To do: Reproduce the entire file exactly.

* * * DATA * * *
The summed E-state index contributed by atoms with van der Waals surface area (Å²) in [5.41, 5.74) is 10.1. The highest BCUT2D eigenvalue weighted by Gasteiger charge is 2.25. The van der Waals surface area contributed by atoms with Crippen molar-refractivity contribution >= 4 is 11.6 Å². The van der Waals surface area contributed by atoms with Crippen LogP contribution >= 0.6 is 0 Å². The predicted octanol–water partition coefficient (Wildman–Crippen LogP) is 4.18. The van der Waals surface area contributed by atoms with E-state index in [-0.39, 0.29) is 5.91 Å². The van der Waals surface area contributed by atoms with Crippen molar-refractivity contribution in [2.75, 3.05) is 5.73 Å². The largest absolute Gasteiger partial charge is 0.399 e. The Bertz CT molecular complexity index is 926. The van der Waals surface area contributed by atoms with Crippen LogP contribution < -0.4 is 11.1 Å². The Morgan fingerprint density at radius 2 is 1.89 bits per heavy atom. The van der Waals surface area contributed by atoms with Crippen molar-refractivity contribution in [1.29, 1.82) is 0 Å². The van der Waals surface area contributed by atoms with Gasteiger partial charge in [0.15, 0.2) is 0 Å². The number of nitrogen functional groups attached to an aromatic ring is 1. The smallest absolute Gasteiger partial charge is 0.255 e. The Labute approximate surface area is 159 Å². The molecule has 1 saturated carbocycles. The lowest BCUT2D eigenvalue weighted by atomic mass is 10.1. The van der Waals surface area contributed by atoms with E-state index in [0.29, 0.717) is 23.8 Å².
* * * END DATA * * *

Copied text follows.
The summed E-state index contributed by atoms with van der Waals surface area (Å²) in [5.41, 5.74) is 10.1. The highest BCUT2D eigenvalue weighted by Gasteiger charge is 2.25. The van der Waals surface area contributed by atoms with Crippen molar-refractivity contribution >= 4 is 11.6 Å². The van der Waals surface area contributed by atoms with Crippen LogP contribution >= 0.6 is 0 Å². The predicted octanol–water partition coefficient (Wildman–Crippen LogP) is 4.18. The van der Waals surface area contributed by atoms with E-state index in [-0.39, 0.29) is 5.91 Å². The van der Waals surface area contributed by atoms with Crippen molar-refractivity contribution in [2.75, 3.05) is 5.73 Å². The largest absolute Gasteiger partial charge is 0.399 e. The Bertz CT molecular complexity index is 926. The van der Waals surface area contributed by atoms with Crippen LogP contribution < -0.4 is 11.1 Å². The Morgan fingerprint density at radius 2 is 1.89 bits per heavy atom. The van der Waals surface area contributed by atoms with Crippen molar-refractivity contribution in [1.29, 1.82) is 0 Å². The van der Waals surface area contributed by atoms with Gasteiger partial charge in [0.15, 0.2) is 0 Å². The number of nitrogen functional groups attached to an aromatic ring is 1. The smallest absolute Gasteiger partial charge is 0.255 e. The Labute approximate surface area is 159 Å². The molecule has 1 saturated carbocycles. The lowest BCUT2D eigenvalue weighted by atomic mass is 10.1. The van der Waals surface area contributed by atoms with E-state index in [0.29, 0.717) is 23.8 Å².